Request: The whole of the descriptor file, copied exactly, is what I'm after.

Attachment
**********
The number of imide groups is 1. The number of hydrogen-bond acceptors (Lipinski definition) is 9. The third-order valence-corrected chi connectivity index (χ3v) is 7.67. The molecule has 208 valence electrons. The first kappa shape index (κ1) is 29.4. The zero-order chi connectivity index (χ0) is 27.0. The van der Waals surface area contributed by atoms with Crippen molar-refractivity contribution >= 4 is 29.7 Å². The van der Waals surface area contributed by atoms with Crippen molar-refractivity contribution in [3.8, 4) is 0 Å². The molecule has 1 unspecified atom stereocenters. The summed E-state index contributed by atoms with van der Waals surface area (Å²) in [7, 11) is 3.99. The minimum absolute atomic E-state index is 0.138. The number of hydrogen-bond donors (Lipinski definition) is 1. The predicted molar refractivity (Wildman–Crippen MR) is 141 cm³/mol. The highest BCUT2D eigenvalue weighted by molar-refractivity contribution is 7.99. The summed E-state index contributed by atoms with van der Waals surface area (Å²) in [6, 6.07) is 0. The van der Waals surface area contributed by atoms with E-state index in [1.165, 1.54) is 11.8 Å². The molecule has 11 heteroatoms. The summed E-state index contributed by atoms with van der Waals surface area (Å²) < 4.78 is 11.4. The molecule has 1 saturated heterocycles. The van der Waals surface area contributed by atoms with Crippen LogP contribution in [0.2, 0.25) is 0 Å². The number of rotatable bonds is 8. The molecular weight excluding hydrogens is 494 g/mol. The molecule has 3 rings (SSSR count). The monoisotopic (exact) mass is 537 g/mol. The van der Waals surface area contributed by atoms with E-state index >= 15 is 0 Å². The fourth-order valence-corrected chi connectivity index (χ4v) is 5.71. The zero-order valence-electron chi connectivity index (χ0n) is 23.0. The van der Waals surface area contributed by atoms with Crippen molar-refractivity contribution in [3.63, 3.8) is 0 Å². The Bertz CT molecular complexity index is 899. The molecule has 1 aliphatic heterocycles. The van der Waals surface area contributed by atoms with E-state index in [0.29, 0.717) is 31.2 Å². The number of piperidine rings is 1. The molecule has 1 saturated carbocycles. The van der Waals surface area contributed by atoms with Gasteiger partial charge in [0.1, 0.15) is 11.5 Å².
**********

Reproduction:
The number of imide groups is 1. The number of hydrogen-bond acceptors (Lipinski definition) is 9. The third-order valence-corrected chi connectivity index (χ3v) is 7.67. The molecule has 208 valence electrons. The first kappa shape index (κ1) is 29.4. The zero-order chi connectivity index (χ0) is 27.0. The van der Waals surface area contributed by atoms with Crippen molar-refractivity contribution >= 4 is 29.7 Å². The van der Waals surface area contributed by atoms with Crippen molar-refractivity contribution in [3.8, 4) is 0 Å². The molecule has 1 unspecified atom stereocenters. The summed E-state index contributed by atoms with van der Waals surface area (Å²) in [7, 11) is 3.99. The minimum absolute atomic E-state index is 0.138. The number of hydrogen-bond donors (Lipinski definition) is 1. The predicted molar refractivity (Wildman–Crippen MR) is 141 cm³/mol. The highest BCUT2D eigenvalue weighted by molar-refractivity contribution is 7.99. The summed E-state index contributed by atoms with van der Waals surface area (Å²) in [6, 6.07) is 0. The van der Waals surface area contributed by atoms with E-state index in [1.165, 1.54) is 11.8 Å². The molecule has 11 heteroatoms. The summed E-state index contributed by atoms with van der Waals surface area (Å²) < 4.78 is 11.4. The molecule has 1 saturated heterocycles. The van der Waals surface area contributed by atoms with Crippen LogP contribution in [0.2, 0.25) is 0 Å². The number of rotatable bonds is 8. The molecular weight excluding hydrogens is 494 g/mol. The molecule has 3 rings (SSSR count). The monoisotopic (exact) mass is 537 g/mol. The van der Waals surface area contributed by atoms with E-state index >= 15 is 0 Å². The fourth-order valence-corrected chi connectivity index (χ4v) is 5.71. The zero-order valence-electron chi connectivity index (χ0n) is 23.0. The van der Waals surface area contributed by atoms with Crippen molar-refractivity contribution in [3.63, 3.8) is 0 Å². The Bertz CT molecular complexity index is 899. The molecule has 1 aliphatic heterocycles. The van der Waals surface area contributed by atoms with E-state index in [0.29, 0.717) is 31.2 Å². The number of piperidine rings is 1. The molecule has 1 saturated carbocycles. The van der Waals surface area contributed by atoms with Gasteiger partial charge in [0.1, 0.15) is 11.5 Å².